“Music has charms to soothe a savage beast,” – William Congreve

We had to look up old Bill Congreve because we often hear that line quoted as referring to charms to sooth “the savage breast.” Which of course immediately makes you wonder what one of those might look like and then makes you feel kind of weird for even thinking about it. We saw the phrase “champignons sauvages” on a menu once, which sounds like “savage mushrooms”, an excellent name for a rock band, but really just means they’re mushrooms picked in the wild. If the Grammys had a category for best acid rock cover bands, you’d expect to see the Savage Mushrooms right up on stage saying, “We’d like to thank our manager, Herb, our roadies, Bud and Blaze, the pharmaceutical industry, the State of Colorado, Little Debbie for her Cosmic Brownies, and Ben & Jerry for their Half Baked Ice Cream, man.

Truman piano

That would actually be a lot more entertaining than that Lionel Richie tribute they did at the Grammys. Lionel looked pretty good for 85, but didn’t he jump the shark during the Reagan administration with “Dancing on the Ceiling”? It was one of those songs that made you wonder what the heck he was smoking. And then the surviving Eagles performed “Take it Easy.” It’s a good song and they were a great band, but the song debuted in 1977, thirty-nine years ago. We were trying to remember the 1977 Grammys – we were just little pickers & grinners then – and whether they honored acts from 1938, thirty-nine years before them. Sure enough, the “Hall of Fame Award” for 1977 went to Artie Shaw and his Orchestra for “Begin the Beguine”, the #1 song of 1938.

Okay then, what if we go back another thirty-nine years to the 1899 Grammys and see who were the big turn of the century winners. Nice try, Sparky. Not only didn’t they have Grammys in the 19th century, the gramophone (or phonograph) wasn’t even invented until 1877. The guy who first whistled “Dixie” would probably have been the winner. Seriously, even Lincoln was so taken with that tune that he declared it “one of the best tunes I ever heard” and had it played at campaign events and to mark Lee’s surrender.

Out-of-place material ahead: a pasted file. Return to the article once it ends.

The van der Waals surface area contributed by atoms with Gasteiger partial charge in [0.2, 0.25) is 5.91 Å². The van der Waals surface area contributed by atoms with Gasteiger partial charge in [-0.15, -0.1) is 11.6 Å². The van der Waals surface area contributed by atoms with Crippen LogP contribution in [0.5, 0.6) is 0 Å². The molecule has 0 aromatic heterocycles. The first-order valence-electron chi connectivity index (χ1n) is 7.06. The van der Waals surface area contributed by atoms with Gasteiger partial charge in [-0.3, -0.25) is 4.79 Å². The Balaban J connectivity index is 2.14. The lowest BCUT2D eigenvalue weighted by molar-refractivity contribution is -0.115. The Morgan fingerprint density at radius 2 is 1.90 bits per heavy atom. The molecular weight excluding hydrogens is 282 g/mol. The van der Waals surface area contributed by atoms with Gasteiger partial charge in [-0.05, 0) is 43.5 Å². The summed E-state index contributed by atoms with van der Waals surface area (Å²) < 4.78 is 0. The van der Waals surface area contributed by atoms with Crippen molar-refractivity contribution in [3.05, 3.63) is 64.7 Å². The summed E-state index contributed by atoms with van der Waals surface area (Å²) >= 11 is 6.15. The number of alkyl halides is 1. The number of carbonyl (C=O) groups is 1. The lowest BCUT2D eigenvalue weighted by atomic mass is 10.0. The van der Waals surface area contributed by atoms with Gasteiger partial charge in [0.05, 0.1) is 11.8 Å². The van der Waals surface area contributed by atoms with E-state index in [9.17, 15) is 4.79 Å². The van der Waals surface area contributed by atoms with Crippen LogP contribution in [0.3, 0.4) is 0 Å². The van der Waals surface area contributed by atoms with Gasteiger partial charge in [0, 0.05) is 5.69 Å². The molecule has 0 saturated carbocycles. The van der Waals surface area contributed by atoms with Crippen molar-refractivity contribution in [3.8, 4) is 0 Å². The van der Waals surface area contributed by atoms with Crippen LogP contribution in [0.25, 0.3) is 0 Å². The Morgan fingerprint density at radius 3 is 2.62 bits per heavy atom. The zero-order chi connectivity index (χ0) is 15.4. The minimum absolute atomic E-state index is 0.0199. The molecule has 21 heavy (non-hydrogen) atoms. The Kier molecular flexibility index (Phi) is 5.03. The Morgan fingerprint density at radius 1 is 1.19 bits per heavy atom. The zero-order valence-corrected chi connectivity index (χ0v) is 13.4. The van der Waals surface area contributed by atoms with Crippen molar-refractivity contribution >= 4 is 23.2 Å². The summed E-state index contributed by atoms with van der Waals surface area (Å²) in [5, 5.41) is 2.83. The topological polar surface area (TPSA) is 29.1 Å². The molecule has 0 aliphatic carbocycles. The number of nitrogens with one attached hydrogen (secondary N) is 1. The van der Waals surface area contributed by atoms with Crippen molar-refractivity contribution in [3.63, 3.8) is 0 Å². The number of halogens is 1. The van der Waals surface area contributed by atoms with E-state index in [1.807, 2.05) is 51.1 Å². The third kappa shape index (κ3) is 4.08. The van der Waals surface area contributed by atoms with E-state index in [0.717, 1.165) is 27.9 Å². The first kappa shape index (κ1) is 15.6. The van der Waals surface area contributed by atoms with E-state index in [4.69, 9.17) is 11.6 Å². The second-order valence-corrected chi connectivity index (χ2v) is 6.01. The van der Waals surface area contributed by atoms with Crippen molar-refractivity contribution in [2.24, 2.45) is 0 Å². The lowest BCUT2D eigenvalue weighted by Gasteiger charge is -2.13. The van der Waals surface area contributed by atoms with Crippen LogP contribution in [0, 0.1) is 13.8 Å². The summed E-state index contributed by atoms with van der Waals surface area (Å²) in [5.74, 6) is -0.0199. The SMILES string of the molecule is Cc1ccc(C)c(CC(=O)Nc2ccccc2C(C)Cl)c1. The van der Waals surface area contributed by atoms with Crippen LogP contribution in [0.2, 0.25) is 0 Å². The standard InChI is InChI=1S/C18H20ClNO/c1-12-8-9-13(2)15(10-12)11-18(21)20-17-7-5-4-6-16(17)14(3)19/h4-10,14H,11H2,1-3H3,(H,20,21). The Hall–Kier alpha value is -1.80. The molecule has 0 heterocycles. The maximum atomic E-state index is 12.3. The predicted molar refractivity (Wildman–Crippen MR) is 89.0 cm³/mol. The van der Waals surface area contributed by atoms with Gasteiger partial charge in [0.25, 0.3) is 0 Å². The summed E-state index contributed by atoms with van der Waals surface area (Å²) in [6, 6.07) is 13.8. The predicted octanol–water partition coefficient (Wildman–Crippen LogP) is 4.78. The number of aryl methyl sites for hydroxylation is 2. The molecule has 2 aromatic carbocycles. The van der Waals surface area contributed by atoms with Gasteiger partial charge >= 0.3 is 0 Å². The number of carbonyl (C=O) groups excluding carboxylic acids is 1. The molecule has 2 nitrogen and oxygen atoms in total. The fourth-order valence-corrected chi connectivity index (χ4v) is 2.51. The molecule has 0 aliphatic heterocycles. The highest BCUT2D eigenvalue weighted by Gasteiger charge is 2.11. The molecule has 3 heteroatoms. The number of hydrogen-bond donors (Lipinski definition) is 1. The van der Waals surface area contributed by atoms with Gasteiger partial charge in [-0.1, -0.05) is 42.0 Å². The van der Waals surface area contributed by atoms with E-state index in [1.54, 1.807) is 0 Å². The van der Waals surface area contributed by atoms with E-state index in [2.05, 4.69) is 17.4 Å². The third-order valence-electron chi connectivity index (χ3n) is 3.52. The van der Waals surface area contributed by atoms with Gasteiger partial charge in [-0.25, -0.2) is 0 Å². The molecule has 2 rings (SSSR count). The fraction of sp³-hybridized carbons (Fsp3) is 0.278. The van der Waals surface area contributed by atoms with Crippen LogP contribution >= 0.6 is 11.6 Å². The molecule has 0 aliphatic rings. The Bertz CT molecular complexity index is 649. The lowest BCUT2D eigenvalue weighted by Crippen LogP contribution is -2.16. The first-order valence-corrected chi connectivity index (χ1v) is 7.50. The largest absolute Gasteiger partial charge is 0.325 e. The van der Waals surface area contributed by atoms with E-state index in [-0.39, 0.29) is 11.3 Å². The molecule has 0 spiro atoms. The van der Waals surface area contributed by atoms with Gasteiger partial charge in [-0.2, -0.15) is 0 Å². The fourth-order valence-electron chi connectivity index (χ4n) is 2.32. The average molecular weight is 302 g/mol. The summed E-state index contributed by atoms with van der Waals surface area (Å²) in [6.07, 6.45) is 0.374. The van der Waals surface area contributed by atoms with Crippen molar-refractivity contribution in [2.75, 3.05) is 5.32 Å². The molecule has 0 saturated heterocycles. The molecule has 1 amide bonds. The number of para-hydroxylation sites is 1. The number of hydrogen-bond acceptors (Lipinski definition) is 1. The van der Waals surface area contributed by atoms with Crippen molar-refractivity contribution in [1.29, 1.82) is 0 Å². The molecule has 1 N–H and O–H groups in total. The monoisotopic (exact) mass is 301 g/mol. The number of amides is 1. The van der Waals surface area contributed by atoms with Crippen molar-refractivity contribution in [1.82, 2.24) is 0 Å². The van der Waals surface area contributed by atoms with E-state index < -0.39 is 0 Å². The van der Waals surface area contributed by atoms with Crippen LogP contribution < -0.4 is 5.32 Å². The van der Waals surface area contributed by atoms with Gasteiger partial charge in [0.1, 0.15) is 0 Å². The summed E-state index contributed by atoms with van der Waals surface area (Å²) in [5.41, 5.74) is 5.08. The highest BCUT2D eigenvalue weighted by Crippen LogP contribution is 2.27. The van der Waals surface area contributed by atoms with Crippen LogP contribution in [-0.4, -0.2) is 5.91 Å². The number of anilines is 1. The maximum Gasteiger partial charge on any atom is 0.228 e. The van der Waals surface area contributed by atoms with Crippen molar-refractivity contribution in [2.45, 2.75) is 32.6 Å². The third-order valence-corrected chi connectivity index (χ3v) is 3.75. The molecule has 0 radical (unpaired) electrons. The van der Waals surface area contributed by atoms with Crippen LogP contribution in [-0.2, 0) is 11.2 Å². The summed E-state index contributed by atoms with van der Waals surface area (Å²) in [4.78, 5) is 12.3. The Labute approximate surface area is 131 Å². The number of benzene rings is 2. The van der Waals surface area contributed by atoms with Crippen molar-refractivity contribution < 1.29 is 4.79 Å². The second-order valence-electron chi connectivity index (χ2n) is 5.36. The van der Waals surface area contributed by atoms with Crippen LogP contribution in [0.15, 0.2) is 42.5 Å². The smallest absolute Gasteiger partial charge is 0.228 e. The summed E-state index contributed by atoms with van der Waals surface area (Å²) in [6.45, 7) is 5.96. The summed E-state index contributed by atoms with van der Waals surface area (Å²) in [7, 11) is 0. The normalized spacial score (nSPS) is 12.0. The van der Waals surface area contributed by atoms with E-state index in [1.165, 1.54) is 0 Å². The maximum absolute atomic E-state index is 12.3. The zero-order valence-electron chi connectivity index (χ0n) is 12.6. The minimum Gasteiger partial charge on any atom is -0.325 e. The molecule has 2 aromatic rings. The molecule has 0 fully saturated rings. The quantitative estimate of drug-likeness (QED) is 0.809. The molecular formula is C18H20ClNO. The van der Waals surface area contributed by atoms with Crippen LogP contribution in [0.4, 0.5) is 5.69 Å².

The coincidence of the Grammys with Presidents’ Day also has us wondering: how many presidents were also musicians? Through the miracle of the internet we were able to email somebody who knows about “search engines” and he said that “Google”, if there really is such a person, reports that so far we have had 13 presidents who could play an instrument. Most of them were violin and piano players, including piano playing Harry S Truman, whose noteworthy venture into the performing arts was to offer to show the floorplan to a critic who dissed his daughter’s singing. Chester A. Arthur played the banjo while sporting some of the most spectacular sideburns ever. And anybody who was alive in ‘92 remembers candidate Bill Clinton playing a fairly respectable jazz saxophone on the Arsenio Hall show. But he was the last presidential musician; neither George W. Bush nor Barack H. Obama can play. So if we’re electing musical presidents at about a 33% clip, looks like we’re due for one. The trouble is, the only known musicians, Huckabee and O’Malley, have dropped out.

Here’s an idea: Since we’re all fed up with debates, and since all these candidates would bayonet their grandmothers to get in front of a national audience, why not have an “American Idol” style sing-off? But we should pick the songs because you know that, left to their own devices, they’d all be crooning “God Bless America” or something. For Democratic Socialist Bernie Sanders, the Roy Orbison classic, “Anything You Want (You Got It)”is a natural. Since Hillary Clinton will want to have something free in her song too, while lamenting her poll numbers, how about Tom Petty’s “Free Falling”? The Donald is problematic since there aren’t that many songs that express sufficient megalomania or egotism. Toby Keith’s “I Wanta Talk About Me” might work. “I’m Too Sexy For My Hair”? Is that a song? For Ted Cruz, we’re thinking “All Right Now”, emphasizing his conservative bona fides, although he might want to take a swipe at his rival with “Ruby-O, Don’t Take Your Love To Town”. Meanwhile Rubio could emphasize his broader appeal with “Right in the Middle”. Kasich could take a stab at Pitbull’s “Mr. Right Now.” You think Ben Carson would do “Doctor, Doctor (Give Me The News)”? Something tells us we’ll be writing in the Savage Mushrooms come November.

Comments – DickVerbo@hotmail.com Also, Like “The Idler” on Facebook

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